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The key to achieving top backup-to-disk performance is to fine-tune the storage configuration and conduct benchmarking tests to determine the best combination of production and backup storage configurations.
Not long ago, a company asked me to help redesign its backup system. What prompted the request was a corrupt file system that took more than 36 hours to restore from its four-year-old tape backup system. Data growth at the company had increased between 100% and 200% per year.
The company wanted to look at new technology to protect its data. The usual questions were asked: How much will it cost to upgrade our current tape resources? How many more tape drives will we need to meet the growing backup window? We looked at all of the company's data protection requirements, including the length of the backup windows, restore speeds and internal service-level agreements. Several solutions were presented, ranging from entirely new backup technologies like Axion from Irvine, CA-based Avamar Technologies Inc., to upgrading or replacing existing DLT tape libraries with faster LTO, to leveraging existing backup software and using disk for backup storage.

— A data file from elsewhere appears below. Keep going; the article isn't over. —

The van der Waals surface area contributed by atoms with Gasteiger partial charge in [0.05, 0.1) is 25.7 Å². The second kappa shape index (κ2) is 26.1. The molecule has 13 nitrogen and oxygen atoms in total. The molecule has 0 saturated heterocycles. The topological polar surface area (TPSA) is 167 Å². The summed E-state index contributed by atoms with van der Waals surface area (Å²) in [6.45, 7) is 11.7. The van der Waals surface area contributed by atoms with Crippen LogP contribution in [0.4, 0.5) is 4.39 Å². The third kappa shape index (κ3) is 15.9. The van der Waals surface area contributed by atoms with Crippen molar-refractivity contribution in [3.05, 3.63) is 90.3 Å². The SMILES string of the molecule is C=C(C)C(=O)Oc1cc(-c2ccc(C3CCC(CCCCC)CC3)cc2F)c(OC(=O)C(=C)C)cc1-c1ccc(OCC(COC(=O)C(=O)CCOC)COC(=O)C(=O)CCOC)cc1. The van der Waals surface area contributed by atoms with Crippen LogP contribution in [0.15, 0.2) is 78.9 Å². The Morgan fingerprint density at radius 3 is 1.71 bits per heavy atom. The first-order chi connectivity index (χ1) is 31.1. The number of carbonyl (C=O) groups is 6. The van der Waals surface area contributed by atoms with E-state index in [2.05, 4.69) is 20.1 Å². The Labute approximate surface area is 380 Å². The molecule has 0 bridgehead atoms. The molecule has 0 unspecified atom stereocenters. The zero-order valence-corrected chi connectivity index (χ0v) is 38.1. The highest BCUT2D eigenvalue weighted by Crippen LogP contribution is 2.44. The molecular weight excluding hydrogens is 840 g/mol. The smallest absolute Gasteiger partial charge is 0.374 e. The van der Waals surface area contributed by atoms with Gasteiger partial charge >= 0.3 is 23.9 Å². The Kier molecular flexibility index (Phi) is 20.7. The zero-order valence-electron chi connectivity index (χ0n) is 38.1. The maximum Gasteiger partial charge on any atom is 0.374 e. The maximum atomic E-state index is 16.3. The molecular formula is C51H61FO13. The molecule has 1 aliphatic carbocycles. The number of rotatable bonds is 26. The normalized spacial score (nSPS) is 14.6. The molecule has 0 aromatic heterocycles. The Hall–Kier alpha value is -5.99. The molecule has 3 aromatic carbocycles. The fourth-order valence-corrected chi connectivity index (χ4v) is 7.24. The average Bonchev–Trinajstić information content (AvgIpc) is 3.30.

Because the company had invested hundreds of thousands of dollars in its existing backup software and hardware, it wanted to see that investment leveraged in some way. There was also a concern about replacing tape drives that still worked and the painful process of upgrading from one tape drive
At that point in the review process, the focus changed; should we upgrade the company's tape drives or replace them with a SATA disk system?
After looking at products from several tape and disk vendors, it was determined that the cost to upgrade the tape libraries was more than the price of a comparable disk-based solution. The company had a specific goal: Eliminate the need to vault tapes offsite and restore up to 1TB of data in less than eight hours. Our proposed solution was to back up all data at the company's primary data center and then send backup copies to a second site for disaster recovery protection.
This was first published in September 2006